Heade Paintings Reproduction and Biography
Martin Johnson Heade was born and reared in Lumberville, a small rural community near Doylestown, in Buck’s County, Pennsylvania.
Heade was the eldest son in the large family of Joseph Cowell Heed, the owner of a farm and a lumber mill. The youth’s first lessons in art were provided locally by Edward Hicks and probably also by Thomas Hicks, Edward’s cousin, a rudimentary instruction apparently never replaced by more formal training. Nevertheless, Heade’s artistic sophistication increased considerably within a short time, and, around 1840, he took a study trip to England and the Continent, where he spent two years in Rome.
By 1843, Heade was living in New York; Heade then moved to Brooklyn, changed the spelling of his name to Heade, and in 1847 went to Philadelphia. In 1848, a second trip to Rome and perhaps a visit to Paris established his long-standing pattern of extensive, almost constant travel to distant places. His peripatetic nature prevented his establishing himself early in any American city. After returning from Rome, Heade lived for about a year in Saint Louis, but between 1852 and 1857 he moved at least three other times, to Chicago, Trenton, and Providence.
A turning point in Heade’s artistic career came after he returned to New York in 1859 and rented quarters in the Tenth Street Studio Building. Proximity to so many landscape painters, especially Frederic Church, seems to have inspired him, for it signaled the beginning of his development of a personal style and sparked his lasting interest in the landscape’s broad panorama and subtle atmospheric effects. Even though New York left an enduring mark on Heade’s landscape painting and is the city to which Heade was most closely bound, Heade seems not to have put down deep roots even there:Heade never, for example, joined the National Academy of Design, not even as an Associate.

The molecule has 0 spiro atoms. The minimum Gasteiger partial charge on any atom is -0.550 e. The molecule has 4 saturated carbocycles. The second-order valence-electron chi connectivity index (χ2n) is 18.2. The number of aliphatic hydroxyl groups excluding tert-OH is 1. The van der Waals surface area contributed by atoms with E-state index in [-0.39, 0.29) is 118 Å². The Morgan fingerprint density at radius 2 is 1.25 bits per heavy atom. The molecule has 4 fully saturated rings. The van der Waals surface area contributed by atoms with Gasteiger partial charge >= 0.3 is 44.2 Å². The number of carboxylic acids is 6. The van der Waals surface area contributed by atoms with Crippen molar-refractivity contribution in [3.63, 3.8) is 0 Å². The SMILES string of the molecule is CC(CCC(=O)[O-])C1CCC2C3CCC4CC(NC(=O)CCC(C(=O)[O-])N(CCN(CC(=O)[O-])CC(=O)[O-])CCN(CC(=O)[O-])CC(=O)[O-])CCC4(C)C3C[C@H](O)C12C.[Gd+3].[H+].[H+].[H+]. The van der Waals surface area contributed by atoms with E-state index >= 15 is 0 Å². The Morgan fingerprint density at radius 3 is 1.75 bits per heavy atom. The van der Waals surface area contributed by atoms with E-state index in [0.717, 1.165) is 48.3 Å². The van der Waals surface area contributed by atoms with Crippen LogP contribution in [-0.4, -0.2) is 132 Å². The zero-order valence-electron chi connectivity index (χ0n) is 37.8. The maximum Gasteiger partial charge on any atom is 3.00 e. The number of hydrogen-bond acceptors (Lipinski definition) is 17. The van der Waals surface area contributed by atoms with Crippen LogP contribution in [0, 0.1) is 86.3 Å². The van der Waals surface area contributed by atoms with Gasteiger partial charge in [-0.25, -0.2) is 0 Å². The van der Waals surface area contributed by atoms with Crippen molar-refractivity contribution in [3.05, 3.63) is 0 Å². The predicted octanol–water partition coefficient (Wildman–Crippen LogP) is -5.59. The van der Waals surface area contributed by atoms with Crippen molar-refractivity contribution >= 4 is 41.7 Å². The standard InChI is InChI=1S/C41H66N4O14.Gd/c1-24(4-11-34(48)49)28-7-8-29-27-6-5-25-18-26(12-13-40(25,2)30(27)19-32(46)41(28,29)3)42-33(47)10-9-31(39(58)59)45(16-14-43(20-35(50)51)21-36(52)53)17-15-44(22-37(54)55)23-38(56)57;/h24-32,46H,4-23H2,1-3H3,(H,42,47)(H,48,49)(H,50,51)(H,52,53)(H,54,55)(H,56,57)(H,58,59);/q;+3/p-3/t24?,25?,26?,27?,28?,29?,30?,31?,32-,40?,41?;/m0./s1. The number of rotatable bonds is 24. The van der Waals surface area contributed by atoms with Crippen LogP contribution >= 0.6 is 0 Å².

In the years from 1861 to 1863, which Heade spent in Boston, he interpreted the chaste coastal landscape in a manner uniquely his own. In the latter half of 1863, Heade took a trip to Brazil and stayed on through March 1864. His purpose in going there was to illustrate a complete series of South American hummingbirds, which he hoped to have published in Britain. Though Heade failed in that endeavor, hummingbirds in tropical settings continued as a staple subject in his painting. Heade set out again for South America in 1866; four years later, he made a third trip.
Views of New England and New Jersey, along with floral still lifes and recurring scenes of the tropics, dominated Heade paintings from the early 186os to the early 188os, those years when Heade produced the landscape paintings for which he is most remembered today. Though their effect was often described as disquieting, with them Heade developed one of the best instincts in the Hudson River School for capturing nature’s remote, fleeting beauty.
Heade exhibited widely - at the National Academy of Design, the Pennsylvania Academy of the Fine Arts, the American Art-Union, the Boston Athenaeum, and the Royal Academy in London - but achieved at best only moderate recognition. Little written documentation exists about Martin Johnson Heade, and he left no identifiable body of writing.
In 1883, Heade married and moved to Saint Augustine, Florida, where he continued to paint landscape paintings and paintings of flowers. In New York, Martin Johnson Heade was virtually forgotten. Martin Johnson Heade paintings, which were rediscovered during the revival of interest in Hudson River School painting in the 1940s, have been increasingly appreciated in the intervening years and are today accorded major status.